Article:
January 6, 2009
Kansas Man Granted Hearing on DNA Tests
Merrill Andrews was convicted of murder in 1977 and sentenced to life in prison. Having been granted parole in 1999, Andrews is now requesting DNA tests in order to prove his innocence. Although he is currently serving a 10-year sentence for an unrelated crime, Andrews maintains his innocence in the 1977 murder of Nola Babb, a 91-year-old retired businesswoman in Wichita.
Andrews’ request for DNA testing was denied by a Sedgewick County judge, who thought Andrews was misusing a 2001 DNA state law that grants anybody convicted of rape or murder a hearing regarding any forensic evidence relevant to the case. But the Kansas Court of Appeals overruled that decision and ordered the lower court to hold a hearing on Andrews’ request. The hearing will take place later this month.
According to Deputy District Attorney Ann Swegle, the DNA testing law is rarely used in Sedgewick County, and there might be issues with evidence preservation:
"My understanding is that they keep it forever now," she said. "I'm not sure that's always been the case."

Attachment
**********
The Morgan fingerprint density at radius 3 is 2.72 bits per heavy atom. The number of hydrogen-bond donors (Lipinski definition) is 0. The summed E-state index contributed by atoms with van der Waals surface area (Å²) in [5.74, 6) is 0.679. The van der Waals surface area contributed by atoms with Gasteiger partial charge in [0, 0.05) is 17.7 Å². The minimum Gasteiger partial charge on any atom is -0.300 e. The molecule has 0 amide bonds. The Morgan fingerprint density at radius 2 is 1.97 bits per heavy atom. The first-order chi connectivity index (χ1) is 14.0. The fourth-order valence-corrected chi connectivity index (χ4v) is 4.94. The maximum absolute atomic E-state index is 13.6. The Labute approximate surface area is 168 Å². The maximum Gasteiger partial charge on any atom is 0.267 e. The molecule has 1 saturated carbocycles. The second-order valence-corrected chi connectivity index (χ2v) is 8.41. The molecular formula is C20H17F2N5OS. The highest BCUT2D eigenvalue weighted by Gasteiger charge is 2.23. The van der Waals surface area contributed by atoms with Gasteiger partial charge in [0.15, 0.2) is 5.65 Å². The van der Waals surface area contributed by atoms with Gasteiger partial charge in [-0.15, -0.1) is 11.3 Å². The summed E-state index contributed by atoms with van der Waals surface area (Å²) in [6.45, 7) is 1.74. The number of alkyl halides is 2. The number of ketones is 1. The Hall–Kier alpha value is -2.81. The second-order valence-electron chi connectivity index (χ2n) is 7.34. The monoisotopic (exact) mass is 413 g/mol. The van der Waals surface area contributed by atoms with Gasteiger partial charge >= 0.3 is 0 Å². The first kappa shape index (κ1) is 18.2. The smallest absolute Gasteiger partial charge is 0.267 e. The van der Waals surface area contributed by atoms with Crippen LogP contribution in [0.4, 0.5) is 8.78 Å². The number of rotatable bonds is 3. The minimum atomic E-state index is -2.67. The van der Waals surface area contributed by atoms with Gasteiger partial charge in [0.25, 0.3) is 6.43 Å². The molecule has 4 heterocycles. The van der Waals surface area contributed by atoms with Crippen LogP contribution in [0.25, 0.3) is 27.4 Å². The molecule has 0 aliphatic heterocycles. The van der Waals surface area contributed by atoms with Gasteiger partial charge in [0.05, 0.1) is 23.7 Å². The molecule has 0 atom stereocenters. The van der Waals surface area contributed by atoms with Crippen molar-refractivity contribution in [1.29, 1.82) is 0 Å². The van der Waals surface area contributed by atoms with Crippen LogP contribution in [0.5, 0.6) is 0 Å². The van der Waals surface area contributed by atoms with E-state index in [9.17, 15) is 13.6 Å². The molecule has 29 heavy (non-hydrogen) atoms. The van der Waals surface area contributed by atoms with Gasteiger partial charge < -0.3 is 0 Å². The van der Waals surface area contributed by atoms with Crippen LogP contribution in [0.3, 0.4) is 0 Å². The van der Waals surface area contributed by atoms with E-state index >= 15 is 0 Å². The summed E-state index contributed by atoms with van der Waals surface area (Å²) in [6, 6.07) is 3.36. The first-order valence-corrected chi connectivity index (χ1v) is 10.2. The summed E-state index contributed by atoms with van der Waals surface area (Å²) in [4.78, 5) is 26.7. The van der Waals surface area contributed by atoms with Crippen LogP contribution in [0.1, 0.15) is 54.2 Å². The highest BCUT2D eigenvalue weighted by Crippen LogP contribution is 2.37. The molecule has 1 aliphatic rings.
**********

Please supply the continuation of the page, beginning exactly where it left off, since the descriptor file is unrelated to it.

Carl Maughan, Andrews’ attorney, said his client has consistently maintained his innocence.
"Yes, he's already done his time, but if you were accused of murder and you were the wrong guy, I would assume you'd want to clear your name," Maughan said. "He just maintains that he's innocent on this charge and wants to get it cleared up."
Read the full story here. (Wichita Eagle, 1/4/09)
Read about previous exonerees in Kansas, Joe Jones and Eddie James Lowery.
Does your state have a law granting access to DNA testing? View our interactive map.
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